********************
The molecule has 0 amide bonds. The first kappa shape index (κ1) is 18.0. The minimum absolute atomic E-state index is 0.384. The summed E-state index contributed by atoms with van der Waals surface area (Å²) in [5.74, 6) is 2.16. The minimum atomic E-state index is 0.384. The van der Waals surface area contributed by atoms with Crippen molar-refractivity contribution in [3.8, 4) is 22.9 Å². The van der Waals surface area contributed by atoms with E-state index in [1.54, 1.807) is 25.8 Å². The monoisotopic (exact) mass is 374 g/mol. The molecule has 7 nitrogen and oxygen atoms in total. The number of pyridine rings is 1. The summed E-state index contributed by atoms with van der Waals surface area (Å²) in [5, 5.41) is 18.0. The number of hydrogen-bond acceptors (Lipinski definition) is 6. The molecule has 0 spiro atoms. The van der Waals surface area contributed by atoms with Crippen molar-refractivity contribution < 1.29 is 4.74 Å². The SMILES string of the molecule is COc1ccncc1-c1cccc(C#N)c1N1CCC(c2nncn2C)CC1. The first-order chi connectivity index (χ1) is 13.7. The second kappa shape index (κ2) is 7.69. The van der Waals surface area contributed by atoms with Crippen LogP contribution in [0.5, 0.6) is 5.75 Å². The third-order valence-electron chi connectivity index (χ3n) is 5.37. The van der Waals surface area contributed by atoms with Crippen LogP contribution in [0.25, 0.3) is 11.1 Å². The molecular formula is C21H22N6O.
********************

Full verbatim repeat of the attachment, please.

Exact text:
The molecule has 0 amide bonds. The first kappa shape index (κ1) is 18.0. The minimum absolute atomic E-state index is 0.384. The summed E-state index contributed by atoms with van der Waals surface area (Å²) in [5.74, 6) is 2.16. The minimum atomic E-state index is 0.384. The van der Waals surface area contributed by atoms with Crippen molar-refractivity contribution in [3.8, 4) is 22.9 Å². The van der Waals surface area contributed by atoms with E-state index in [1.54, 1.807) is 25.8 Å². The monoisotopic (exact) mass is 374 g/mol. The molecule has 7 nitrogen and oxygen atoms in total. The number of pyridine rings is 1. The summed E-state index contributed by atoms with van der Waals surface area (Å²) in [5, 5.41) is 18.0. The number of hydrogen-bond acceptors (Lipinski definition) is 6. The molecule has 0 spiro atoms. The van der Waals surface area contributed by atoms with Crippen molar-refractivity contribution < 1.29 is 4.74 Å². The SMILES string of the molecule is COc1ccncc1-c1cccc(C#N)c1N1CCC(c2nncn2C)CC1. The first-order chi connectivity index (χ1) is 13.7. The second kappa shape index (κ2) is 7.69. The van der Waals surface area contributed by atoms with Crippen LogP contribution in [0.5, 0.6) is 5.75 Å². The third-order valence-electron chi connectivity index (χ3n) is 5.37. The van der Waals surface area contributed by atoms with Crippen LogP contribution in [0.25, 0.3) is 11.1 Å². The molecular formula is C21H22N6O.